T IS AN ACCEPTED fact that U.S. policy in Israel/Palestine has been pro-Israel from the days of Harry Truman’s presidency all the way to Barack Obama’s. Even so, from time to time the United States could be critical of Israeli policies and have threatened to punish Israel for violating international law. Several U.S. presidents followed through on threats, including Republicans George H.W. Bush, who opposed loan guarantees and new Israeli settlements, and Ronald Reagan, who suspended a strategic cooperation agreement after Israel illegally annexed the Golan Heights in 1981. However, with Donald Trump occupying the White House, a shift has taken place in U.S. policy toward the Israel-Palestine dispute. Now, U.S. policy is no longer merely pro-Israel, but rather fully right-wing Israeli. Whatever Binyamin Netanyahu and his far-right government ask the United States to do for them, Trump complies and hands it to them on a silver platter.
Here is the Israeli wish list that other U.S. administrations refused to grant and Trump’s administration has handed over, asking nothing in return:
Recognize Jerusalem as the capital of Israel;
Move the U.S. Embassy from Tel Aviv to Jerusalem;
Declare that the future of Jerusalem is off the negotiating table;
Call for the dismantlement of United Nations Relief and Works Agency (UNRWA) and an end to all U.S. contributions to the U.N. agency. The U.S. was paying more than a quarter of the agency’s $1.2 billion annual budget.
Call for removal of the refugee issue (the right of return of Palestinian refugees) from future negotiations;
Support the redefinition of the term “Palestinian refugee” so that children of Palestinian refugees do not retain refugee status (which is contrary to UNHCR guidelines that refugee dependents “are normally granted refugee status according to the principle of family unity”);
Reduce significantly U.S. annual support to the Palestinian Authority;
Cut $25 million in U.S. aid to Palestinian hospitals, including those in East Jerusalem;
Consistently withhold criticism of Israel’s human rights violations and brutality against Palestinians, especially in international forums like the U.N. Security Council;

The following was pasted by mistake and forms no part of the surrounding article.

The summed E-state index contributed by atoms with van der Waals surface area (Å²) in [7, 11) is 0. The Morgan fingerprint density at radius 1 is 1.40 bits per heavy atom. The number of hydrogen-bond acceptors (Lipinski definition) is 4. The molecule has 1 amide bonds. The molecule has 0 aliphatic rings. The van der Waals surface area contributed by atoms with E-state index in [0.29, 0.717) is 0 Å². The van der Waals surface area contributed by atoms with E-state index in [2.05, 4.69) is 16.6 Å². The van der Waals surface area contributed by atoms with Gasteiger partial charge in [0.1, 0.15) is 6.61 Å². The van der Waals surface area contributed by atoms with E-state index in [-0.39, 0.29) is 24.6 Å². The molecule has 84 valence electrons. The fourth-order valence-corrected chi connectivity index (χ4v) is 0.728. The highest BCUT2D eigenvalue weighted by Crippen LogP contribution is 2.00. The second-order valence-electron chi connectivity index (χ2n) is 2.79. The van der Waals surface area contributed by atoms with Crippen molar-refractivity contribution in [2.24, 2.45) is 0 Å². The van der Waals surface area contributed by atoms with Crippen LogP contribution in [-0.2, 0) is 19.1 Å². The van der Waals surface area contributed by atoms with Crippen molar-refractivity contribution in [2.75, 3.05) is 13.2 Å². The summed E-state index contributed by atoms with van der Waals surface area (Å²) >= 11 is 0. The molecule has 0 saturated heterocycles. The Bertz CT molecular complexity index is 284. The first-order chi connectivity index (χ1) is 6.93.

Close the Palestine Liberation Organization’s mission in Washington, DC, leaving the Palestinians without a formal presence in the U.S. capital.
What is behind this shift in U.S. policy toward the Palestinians?
While there are many reasons for the U.S. policy shift, I will highlight the following:
The Evangelical voting bloc. While running for the presidency, Trump—who is everything but an Evangelical—was able to court Evangelicals. He promised them that after he won the election, he would return the favors. Evangelicals voted for him in masses; without their vote, he wouldn’t be in the White House. Among other things, their leaders wanted a pro-Israel policy, recognition of Jerusalem as the capital of the State of Israel, a move of the U.S. Embassy to Jerusalem, and a halt to the critique of the settlement movement in the West Bank. Their demands have now become current U.S. policy toward Israel and the Palestinians.
Sheldon Adelson’s billions. Adelson, the American Jewish billionaire who is a close ally and supporter of Netanyahu and a staunch advocate of far-right Israeli policies, became a strong supporter of Trump during the 2016 race for the White House. Adelson has enough money and power to tell both Netanyahu and Trump what to do, and they will comply, even though some of his demands—in the long run—may not be good for either country and could certainly be detrimental to peace and stability in the world. Adelson’s support of congressional representatives who are in office or running for office corresponds with the level of their support of Israel’s far-right policies. The desire to keep Adelson’s checks flowing into their campaign coffers is what keeps many U.S. elected officials from protesting this administration’s new leaning to Israel’s right-wing agenda.
Trump’s appointments to create the “deal of the century.” Trump promised the American people that he had in his quiver what he called “the deal of the century” to forge peace between Israelis and Palestinians. When Trump formed the team of experts who would translate his vision into reality, international observers realized that “the deal” would be better called the disappointment of the century.